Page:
Having identified the main problem with papyrus, it has no real personality and looks severely dated, it was decided that I would create a book which would instill the personalities of celebrities into papyrus in an attempt to make it more exciting and usable. I was pleased with the concept but, unfortunately, not with the execution. Due to time restrictions and not getting the concept until the last minute the book appears rushed. Well, see what you think.

Module Feedback

brief 3 - competitions

As the title suggest this module centered around competition briefs. The briefs were courtesy of Penguin and Puffin book cover designs, YCN and D&AD.

Penguin and Puffin

100 Years of Solitude and James and the Giant Peach comprised the subjects of the brief for Penguin and Puffin respectively. The Penguin brief provided the most challenging in this group as I had never encountered the novel before. However, I tried my best to learn about the story. How well that worked is anyone's guess. Anyway, to provide a solution I focused on an aspect of the book that intrigued me the most. A part where thousands of workers are massacred and thrown into the sea, after which the area where the book is set battles with torrential rain and flooding.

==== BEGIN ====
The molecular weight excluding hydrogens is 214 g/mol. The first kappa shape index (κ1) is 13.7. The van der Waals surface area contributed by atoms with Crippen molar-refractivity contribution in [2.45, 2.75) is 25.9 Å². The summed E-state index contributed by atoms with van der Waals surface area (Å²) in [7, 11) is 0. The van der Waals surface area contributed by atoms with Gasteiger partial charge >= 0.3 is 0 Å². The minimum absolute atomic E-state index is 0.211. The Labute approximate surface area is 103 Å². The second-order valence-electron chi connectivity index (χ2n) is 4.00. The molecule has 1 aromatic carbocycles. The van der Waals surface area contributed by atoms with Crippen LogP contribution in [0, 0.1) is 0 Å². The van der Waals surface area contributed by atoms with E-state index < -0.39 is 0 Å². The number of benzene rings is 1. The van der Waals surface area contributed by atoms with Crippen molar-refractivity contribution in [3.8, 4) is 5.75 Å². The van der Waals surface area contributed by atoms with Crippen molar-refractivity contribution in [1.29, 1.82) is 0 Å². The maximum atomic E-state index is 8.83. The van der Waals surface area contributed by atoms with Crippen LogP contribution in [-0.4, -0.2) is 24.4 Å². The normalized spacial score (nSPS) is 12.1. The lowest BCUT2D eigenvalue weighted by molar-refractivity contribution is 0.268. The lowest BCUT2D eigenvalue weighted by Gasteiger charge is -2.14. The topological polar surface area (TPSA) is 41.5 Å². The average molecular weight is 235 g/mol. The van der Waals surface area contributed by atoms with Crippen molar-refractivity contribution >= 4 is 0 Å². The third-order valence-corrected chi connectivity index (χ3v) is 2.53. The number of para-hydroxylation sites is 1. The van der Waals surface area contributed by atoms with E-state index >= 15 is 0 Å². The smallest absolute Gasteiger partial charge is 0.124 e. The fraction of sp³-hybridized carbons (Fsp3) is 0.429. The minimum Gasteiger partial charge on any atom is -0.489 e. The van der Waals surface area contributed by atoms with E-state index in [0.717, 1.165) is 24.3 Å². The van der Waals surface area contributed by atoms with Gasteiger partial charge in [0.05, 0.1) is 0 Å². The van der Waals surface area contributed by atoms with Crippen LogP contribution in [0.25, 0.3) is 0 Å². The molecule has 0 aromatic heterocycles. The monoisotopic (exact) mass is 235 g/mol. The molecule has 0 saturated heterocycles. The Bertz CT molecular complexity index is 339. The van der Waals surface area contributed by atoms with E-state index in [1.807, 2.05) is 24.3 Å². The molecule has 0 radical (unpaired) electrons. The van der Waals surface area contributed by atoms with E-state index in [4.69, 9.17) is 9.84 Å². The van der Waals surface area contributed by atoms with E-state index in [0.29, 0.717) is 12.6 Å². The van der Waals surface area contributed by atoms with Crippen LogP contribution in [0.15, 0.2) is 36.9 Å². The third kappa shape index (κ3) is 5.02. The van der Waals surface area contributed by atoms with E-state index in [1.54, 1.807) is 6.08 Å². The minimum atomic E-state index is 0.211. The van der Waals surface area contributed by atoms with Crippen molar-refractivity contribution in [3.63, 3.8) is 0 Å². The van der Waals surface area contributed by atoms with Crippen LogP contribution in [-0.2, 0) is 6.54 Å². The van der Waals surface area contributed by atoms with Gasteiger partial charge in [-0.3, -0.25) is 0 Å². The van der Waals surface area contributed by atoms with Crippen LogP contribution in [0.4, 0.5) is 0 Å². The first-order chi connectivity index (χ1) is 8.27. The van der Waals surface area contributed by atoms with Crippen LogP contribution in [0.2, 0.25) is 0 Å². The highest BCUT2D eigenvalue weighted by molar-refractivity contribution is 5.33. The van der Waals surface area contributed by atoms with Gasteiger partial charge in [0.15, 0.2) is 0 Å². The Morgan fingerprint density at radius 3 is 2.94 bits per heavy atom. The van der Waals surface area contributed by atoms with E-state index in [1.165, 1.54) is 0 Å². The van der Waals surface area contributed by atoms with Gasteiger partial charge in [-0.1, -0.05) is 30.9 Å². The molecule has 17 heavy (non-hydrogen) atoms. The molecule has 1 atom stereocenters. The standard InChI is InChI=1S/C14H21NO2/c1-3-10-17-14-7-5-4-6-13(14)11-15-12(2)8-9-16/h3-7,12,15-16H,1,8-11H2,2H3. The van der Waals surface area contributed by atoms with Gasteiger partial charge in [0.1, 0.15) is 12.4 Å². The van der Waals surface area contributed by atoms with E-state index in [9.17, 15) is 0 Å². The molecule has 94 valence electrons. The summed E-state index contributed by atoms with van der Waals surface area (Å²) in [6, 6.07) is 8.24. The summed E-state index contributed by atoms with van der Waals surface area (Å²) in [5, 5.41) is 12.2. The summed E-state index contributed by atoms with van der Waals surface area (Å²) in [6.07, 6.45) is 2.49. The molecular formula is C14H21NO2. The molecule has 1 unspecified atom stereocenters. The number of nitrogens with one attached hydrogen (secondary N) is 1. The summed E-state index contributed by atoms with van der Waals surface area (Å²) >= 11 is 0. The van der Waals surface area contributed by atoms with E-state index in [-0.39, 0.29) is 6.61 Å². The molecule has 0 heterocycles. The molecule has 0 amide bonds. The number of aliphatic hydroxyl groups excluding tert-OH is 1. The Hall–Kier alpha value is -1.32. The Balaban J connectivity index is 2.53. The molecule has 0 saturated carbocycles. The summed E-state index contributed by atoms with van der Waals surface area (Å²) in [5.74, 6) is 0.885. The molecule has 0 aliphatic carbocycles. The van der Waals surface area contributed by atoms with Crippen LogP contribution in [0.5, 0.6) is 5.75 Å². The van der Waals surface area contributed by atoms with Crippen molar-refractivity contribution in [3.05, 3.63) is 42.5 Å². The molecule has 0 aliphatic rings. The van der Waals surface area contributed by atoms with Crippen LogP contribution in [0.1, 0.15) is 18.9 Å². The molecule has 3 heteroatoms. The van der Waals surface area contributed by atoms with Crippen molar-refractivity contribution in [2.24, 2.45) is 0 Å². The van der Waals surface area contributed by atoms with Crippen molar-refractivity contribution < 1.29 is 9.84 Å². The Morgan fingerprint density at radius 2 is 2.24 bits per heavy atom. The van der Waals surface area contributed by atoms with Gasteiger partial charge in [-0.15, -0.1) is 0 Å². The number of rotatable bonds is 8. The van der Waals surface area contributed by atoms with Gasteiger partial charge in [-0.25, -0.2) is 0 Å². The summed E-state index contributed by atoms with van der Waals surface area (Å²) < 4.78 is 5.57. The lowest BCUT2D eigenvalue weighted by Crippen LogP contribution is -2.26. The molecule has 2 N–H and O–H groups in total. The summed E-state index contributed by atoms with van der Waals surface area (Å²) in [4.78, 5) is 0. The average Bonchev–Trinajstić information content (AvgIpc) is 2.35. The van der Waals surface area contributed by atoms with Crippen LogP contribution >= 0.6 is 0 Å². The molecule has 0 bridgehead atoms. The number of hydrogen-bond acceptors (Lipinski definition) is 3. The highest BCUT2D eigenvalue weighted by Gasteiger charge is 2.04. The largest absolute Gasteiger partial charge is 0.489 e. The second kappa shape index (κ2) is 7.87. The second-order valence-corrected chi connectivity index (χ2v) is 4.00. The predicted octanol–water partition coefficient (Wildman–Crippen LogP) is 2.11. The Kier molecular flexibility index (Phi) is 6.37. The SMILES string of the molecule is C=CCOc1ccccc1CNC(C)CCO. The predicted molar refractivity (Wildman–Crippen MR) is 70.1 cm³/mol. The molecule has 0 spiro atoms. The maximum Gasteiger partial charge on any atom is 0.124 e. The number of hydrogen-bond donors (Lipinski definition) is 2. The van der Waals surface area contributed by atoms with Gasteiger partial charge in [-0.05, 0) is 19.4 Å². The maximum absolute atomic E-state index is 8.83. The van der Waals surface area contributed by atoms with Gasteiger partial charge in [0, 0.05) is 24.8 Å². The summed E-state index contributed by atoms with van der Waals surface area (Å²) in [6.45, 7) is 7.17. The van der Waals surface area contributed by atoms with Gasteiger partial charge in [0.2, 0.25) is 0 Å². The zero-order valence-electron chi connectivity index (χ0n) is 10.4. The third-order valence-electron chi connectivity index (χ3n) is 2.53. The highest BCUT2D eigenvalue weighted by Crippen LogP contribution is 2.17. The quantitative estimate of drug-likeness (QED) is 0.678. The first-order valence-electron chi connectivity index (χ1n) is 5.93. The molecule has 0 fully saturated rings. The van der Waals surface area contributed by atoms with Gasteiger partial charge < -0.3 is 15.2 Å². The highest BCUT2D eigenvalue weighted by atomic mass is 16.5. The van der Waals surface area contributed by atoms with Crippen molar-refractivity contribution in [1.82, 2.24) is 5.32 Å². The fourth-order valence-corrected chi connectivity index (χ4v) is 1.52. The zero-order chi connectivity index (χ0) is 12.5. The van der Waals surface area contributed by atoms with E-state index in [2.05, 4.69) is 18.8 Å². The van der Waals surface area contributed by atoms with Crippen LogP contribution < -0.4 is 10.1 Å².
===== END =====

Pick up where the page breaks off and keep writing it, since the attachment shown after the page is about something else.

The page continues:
James and the Giant Peach was much more fun to do as I already had a knowledge of the story. For this outcome I wanted to stay away from the cliché of actually having a peach on the cover. Instead I applied a typographic style to represent the peach. Additionally, I hinted at the friends James gains in the story (insects) with shadows on the lettering. Seagulls are also seen to be carrying the different elements as reference to the narrative.


The brief I chose from the YCN selection was for Whyte and Mackay and their brand of whiskey liqueur, Glayva. I enjoyed this brief, especially the tasting session we had as a group. I had never seen this product before let alone tasted it so I felt that I could help to bring it to the target market the brand desired. The concept focused around the meaning of Glayva (very good) and how people say very good. The campaign consisted of posters, billboards and beer mats. 


Out of the options provided I chose the Arjowiggins brief. The task was to create a viral campaign that would promote the company's blank sheet project to designers the world over. My concept was to create a range of videos based around a designer that showed him generating ideas in unconventional ways using a single blank sheet of paper.


Module Feedback

brief 2 - creative meaning

This is still one of my favourite briefs from the year. We were tasked to choose a random, innocuous, ordinary object and make it extraordinary. Initially, I felt that the task would be insanely difficult. As I worked through it, however, I found it to be interesting and engaging.